M E M O
TO: Joint Procedure Committee
FROM: Mike Hagburg
RE: Rule 8.10, N.D.R.Ct., Writs
The Committee discussed Rule 8.10 at its January meeting. This is a "rule in progress" which eventually will set out procedure in writ actions, thereby superseding various archaic statutes. In January, the Committee worked on integrating material from N.D.C.C. ch. 32-32, the preliminary special proceedings chapter, into Rule 8.10.
The proposed additions to Rule 8.10 this meeting are limited because of the quantity of new business items that need the Committee's attention before the summer recess. The additions are based on material from N.D.C.C. ch. 32-33, the writ of certiorari chapter, and on language the Committee devised for the new N.D.R.App.P. 21.
N.D.C.C. § 32-33-01 provides: "A writ of certiorari shall be granted by the supreme court or district court when an officer, board, tribunal, or inferior court has exceeded the jurisdiction of such officer, board, tribunal, or inferior court, as the case may be, and there is no appeal, nor, in the judgment of the court, any other plain, speedy, and adequate remedy, and also when, in the judgment of the court, it is deemed necessary to prevent miscarriage of justice."
This section seems to be substantive, defining the writ of certiorari and designating the courts from which this writ may issue. Staff has integrated the definition set out in this section into the proposed rule and referred to the substantive statute in the explanatory note.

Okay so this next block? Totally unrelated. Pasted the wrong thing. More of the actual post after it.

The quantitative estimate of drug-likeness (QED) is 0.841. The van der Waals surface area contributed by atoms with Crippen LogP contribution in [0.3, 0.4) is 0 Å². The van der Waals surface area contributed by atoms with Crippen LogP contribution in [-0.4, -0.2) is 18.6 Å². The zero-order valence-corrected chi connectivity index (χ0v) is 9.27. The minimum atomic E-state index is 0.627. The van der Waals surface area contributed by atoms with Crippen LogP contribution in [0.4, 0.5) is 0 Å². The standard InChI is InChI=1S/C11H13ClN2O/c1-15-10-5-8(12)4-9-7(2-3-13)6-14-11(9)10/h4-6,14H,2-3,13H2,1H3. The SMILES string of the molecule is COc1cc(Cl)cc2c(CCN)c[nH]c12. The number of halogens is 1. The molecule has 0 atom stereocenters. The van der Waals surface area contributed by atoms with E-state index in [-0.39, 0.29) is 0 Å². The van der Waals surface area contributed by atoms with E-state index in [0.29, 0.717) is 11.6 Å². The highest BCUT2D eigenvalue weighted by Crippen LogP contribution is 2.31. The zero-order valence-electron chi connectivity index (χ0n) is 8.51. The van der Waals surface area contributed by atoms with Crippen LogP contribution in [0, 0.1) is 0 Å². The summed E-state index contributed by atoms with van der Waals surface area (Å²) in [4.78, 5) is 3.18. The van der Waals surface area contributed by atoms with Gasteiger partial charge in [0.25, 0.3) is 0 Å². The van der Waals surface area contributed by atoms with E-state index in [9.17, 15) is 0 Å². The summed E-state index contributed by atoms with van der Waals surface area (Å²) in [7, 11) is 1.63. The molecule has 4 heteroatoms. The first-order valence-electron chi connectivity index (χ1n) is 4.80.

N.D.C.C. § 32-33-02 provides: "The application must be made on affidavit by the party beneficially interested, and the court may require a notice of the application to be given to the adverse party, or may grant an order to show cause why it should not be allowed, or may grant the writ without notice."
This section seems to be wholly procedural because it refers to the method a party should use to begin the process of obtaining a writ. The process described, however, seems somewhat archaic. If the Committee decides it is appropriate, the language of this statute could be integrated into the eventual rule.
Instead of using the language from the statute, the proposed addition to the draft rule uses language approved by the Committee for the new N.D.R.App.P. 21. The Rule 21 procedure seems more up to date and appropriate than the statutory procedure. It also seems to cover the same basic elements as the statutory procedure.